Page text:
Supplement directive is valid, surprise court decision

Related tags Directive European union

The European food supplements directive is valid, decided a
European court ruling today, ending months of uncertainty for much
of the region's supplements industry, and disappointing those
behind a major effort to overturn the law, reports Dominique

The decision this morning came as a surprise after the advocate general on the case indicated in April that the directive should be considered invalid as it flouted principles of community law.

Most European court case rulings follow the opinion of the advocate general.

However the EU directive will now go ahead, scheduled for implementation next month. It will restrict all vitamin and mineral supplement ingredients to those on an approved list.

For some, the laws will guarantee a new freedom to market food supplements across European borders and in countries where supplements have not been recognized as a food category. These more restrictive markets, like Spain​, Italy, the Czech Republic and Poland, have been keenly awaiting the directive.

In other markets however, particularly the more liberal UK, Ireland and Netherlands, the directive is likely to see a slimmer choice of products on the shelves.

The UK's Health Food Manufacturers Association (HFMA) and the National Association of Health food Stores (NAHS), responsible for a joint case against the Commission, say the directive threatens up to 5,000 commonlyconsumed products on sale in the UK because they contain more than 200nutrients not on the directive's 'positive' list of permitted substances.

The trade bodies have today asked the British prime minister to intervene in Europe following their defeat.

"We're extremely disappointed withtoday's verdict,"​ said David Adams, director of HFMA.

"We call on the prime minister, who currently holds the EU presidency, to deliver now on his stated commitments and go to Brussels to get the legislation rewritten in such a way that the UK is allowed to permit onto its national market products, which otherwise lie outside its restrictive scope."

Lawyers for the HFMA and the NAHS argued at the European Court of Justice in January that the directive would impose an unnecessary burden on British business and there were no reasons to believe it was necessary to protect consumers' welfare.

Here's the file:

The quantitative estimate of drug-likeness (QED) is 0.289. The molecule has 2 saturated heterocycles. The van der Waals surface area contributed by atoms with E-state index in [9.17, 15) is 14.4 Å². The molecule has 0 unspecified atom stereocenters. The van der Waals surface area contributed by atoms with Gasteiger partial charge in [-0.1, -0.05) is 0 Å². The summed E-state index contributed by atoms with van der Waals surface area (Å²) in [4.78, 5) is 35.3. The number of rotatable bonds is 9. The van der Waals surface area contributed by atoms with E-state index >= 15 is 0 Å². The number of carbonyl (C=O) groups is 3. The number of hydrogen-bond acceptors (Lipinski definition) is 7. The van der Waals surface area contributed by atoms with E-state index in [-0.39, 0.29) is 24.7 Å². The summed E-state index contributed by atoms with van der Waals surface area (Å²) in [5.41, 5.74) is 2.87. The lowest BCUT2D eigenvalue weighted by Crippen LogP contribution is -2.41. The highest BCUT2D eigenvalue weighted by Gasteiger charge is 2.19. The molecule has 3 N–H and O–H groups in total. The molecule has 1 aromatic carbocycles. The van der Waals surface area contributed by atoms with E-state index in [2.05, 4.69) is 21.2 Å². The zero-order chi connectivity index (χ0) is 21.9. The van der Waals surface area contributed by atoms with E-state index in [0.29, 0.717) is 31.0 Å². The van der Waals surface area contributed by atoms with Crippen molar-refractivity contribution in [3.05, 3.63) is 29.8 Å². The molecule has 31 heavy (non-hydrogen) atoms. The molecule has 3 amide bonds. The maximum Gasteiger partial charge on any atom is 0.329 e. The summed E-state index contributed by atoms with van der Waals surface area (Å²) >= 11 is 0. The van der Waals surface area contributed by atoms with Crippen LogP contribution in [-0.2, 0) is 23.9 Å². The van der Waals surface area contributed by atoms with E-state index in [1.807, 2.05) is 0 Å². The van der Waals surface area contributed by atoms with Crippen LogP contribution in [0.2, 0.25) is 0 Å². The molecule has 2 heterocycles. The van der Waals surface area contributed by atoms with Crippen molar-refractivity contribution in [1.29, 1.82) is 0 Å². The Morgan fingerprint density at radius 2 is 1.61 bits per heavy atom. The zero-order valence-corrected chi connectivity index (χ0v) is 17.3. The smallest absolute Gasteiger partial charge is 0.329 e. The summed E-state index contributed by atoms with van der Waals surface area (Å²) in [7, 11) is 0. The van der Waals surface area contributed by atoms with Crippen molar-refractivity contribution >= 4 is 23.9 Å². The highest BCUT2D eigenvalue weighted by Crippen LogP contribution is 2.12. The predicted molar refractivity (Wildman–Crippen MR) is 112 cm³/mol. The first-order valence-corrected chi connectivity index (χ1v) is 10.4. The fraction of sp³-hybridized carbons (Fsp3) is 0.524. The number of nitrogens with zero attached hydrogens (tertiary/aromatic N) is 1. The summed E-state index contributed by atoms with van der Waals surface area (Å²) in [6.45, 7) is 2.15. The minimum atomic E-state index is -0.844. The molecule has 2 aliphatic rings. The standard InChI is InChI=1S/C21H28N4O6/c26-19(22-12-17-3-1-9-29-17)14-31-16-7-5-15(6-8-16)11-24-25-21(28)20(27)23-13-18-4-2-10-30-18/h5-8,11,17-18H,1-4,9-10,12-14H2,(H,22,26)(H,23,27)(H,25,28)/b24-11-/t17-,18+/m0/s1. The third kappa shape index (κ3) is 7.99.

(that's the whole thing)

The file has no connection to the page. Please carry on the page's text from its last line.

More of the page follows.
They also said the directive violated the central community principle ofsubsidiarity, meaning decisions should be taken at the lowest practical level - in this case by competent authorities in the UK - and was an unlawful restriction on the freedom to trade.

Yet the ECJ said that the postivie list system "is appropriate for securing the free movement of food supplements and ensuring the protection of human health".

The regulatory costs required to gain permission for a nutrient not on the current positive list, as well as other implied by the directive, are expected to hit many smaller, more specialist supplement suppliers hardest.

Associations for other parts of the European industry were happy with the decision however.

Lorène Courrège, director of regulatory affairs at the European Health Product Manufacturers' association (EHPM), said the decision ends a real concern in more restrictive markets that if the directive was annulled, supplement makers would have to face the previous situation of vitamins and minerals being regulated under medicines law.

Patrick Coppens, secretary general of the ERNA, told "It lays down the principle of risk assessment to regulate supplements. We are quite relieved that the court did not annul the directive. This would have put harmonization back two to three years."

Correge added: "We are now looking ahead to the next stage, which will be a key priority for us - the setting of maximum levels. This will shape the market."

The Commission has said it will come up with a proposal for maximum permitted levels for vitamins and minerals in 2006 with a view to adopting these as part of the directive by 2007.

Meanwhile France has still not implemented the 2002 directive into its national laws and could face action by the Commission.

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